Jan 8, 2019

A new stock exchange is on the way

Photo: Spencer Platt/Getty Images

Nine major financial firms, including Morgan Stanley, Bank of America, and Fidelity Investments, are launching a new stock exchange — the Members Exchange, aka MEMX.

Details: MEMX expects to file an application with the Securities and Exchange Commission this year with plans to reduce costs and streamline the trading process, though it’ll probably be awhile before it’s up and running. Shares of NYSE's parent Intercontinental Exchange and the Nasdaq fell 2% after news of the newcomer broke.

Be smart: It's notable that MEMX is backed by Citadel Securities and Virtu Financial — the country's biggest stock traders, which each facilitate 20% of U.S. equity volume, per WSJ — in addition to the big financial firms.

  • Despite being run by some big players, a new exchange doesn't guarantee they'll pull liquidity from the NYSE or Nasdaq.
  • Most traders don't pick and choose which exchange to participate in. They use all or many of the exchanges.

What they're saying:

  • Nasdaq's statement to CNBC: "We welcome competition to our transparent, highly regulated equity markets. However, with more than 40 equity trading venues already in operation in the United States, we are keen to learn more about the value proposition of a new exchange."
  • Cboe's statement to WSJ: "Healthy competition ups the game for all of us and we welcome new entrants into the space.”

The bottom line: MEMX hasn't announced how much lower its fees will be, and there's no guarantee the platform will take market share from those that right now control 60% of trading volume.

Go deeper

Trump announces 30-day extension of coronavirus guidelines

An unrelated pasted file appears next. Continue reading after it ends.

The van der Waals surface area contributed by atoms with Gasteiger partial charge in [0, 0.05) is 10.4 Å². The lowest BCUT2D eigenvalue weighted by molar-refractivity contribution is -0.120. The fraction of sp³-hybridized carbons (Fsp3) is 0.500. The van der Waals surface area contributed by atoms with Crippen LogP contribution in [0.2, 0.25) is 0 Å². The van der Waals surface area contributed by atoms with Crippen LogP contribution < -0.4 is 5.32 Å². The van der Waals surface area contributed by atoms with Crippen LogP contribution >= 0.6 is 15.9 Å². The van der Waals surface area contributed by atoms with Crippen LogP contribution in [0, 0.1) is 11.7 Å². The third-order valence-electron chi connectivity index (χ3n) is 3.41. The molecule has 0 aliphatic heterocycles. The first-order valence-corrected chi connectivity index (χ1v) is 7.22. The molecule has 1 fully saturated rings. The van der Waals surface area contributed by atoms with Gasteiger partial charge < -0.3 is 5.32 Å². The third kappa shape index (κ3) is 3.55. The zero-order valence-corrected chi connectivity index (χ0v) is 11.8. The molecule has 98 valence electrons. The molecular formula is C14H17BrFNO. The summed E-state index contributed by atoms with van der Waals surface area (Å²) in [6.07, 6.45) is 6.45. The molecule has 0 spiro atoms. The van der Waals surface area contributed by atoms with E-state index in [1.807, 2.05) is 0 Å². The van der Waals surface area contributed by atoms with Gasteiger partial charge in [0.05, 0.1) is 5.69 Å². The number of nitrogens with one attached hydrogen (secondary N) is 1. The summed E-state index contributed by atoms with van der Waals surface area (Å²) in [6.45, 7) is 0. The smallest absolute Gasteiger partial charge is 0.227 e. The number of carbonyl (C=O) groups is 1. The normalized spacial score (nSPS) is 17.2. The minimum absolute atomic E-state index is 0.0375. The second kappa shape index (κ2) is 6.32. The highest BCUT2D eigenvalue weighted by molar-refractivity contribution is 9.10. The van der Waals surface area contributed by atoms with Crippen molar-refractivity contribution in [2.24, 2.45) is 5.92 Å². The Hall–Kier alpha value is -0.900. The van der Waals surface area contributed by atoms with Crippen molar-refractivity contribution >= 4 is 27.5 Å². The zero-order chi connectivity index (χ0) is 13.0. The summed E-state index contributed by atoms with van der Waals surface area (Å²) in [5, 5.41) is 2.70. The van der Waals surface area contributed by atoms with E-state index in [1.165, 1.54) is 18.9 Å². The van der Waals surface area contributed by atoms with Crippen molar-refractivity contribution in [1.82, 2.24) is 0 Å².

President Trump with Dr. Anthony Fauci. Photo: Drew Angerer/Getty Images

President Trump announced on Sunday that his administration will extend its "15 Days to Slow the Spread" guidelines until April 30 in an effort to stop the spread of coronavirus, which has now infected more than 130,000 Americans and killed nearly 2,500.

Why it matters: Top advisers to the president have been seeking to steer him away from Easter as an arbitrary deadline for the U.S. to open parts of its economy, amid warnings from health officials that loosening restrictions could cause the number of coronavirus cases to skyrocket.

Coronavirus dashboard

Illustration: Sarah Grillo/Axios

  1. Global: Total confirmed cases as of 5 p.m. ET: 716,101 — Total deaths: 33,854 — Total recoveries: 148,900.
  2. U.S.: Leads the world in cases. Total confirmed cases as of 5 p.m. ET: 136,880 — Total deaths: 2,409 — Total recoveries: 2,612.
  3. Federal government latest: The first federal prisoner to die from coronavirus was reported from a correctional facility in Louisiana on Sunday.
  4. Public health updates: Fauci says 100,000 to 200,000 Americans could die from virus.
  5. State updates: Louisiana governor says state is on track to exceed ventilator capacity by end of this week — Cuomo says Trump's mandatory quarantine comments "panicked" some people into fleeing New York
  6. World updates: Italy on Sunday reports 756 new deaths, bringing its total 10,779. Spain reports almost 840 dead, another new daily record that bring its total to over 6,500.
  7. What should I do? Answers about the virus from Axios expertsWhat to know about social distancingQ&A: Minimizing your coronavirus risk
  8. Other resources: CDC on how to avoid the virus, what to do if you get it.

Subscribe to Mike Allen's Axios AM to follow our coronavirus coverage each morning from your inbox.

Trump touts press briefing "ratings" as U.S. coronavirus case surge

Photo: Drew Angerer/Getty Images

President Trump sent about a half-dozen tweets on Sunday touting the high television ratings that his coronavirus press briefings have received, selectively citing a New York Times article that compared them to "The Bachelor" and "Monday Night Football."

Why it matters: The president has been holding daily press briefings in the weeks since the coronavirus pandemic was declared, but news outlets have struggled with how to cover them live — as Trump has repeatedly been found to spread misinformation and contradict public health officials.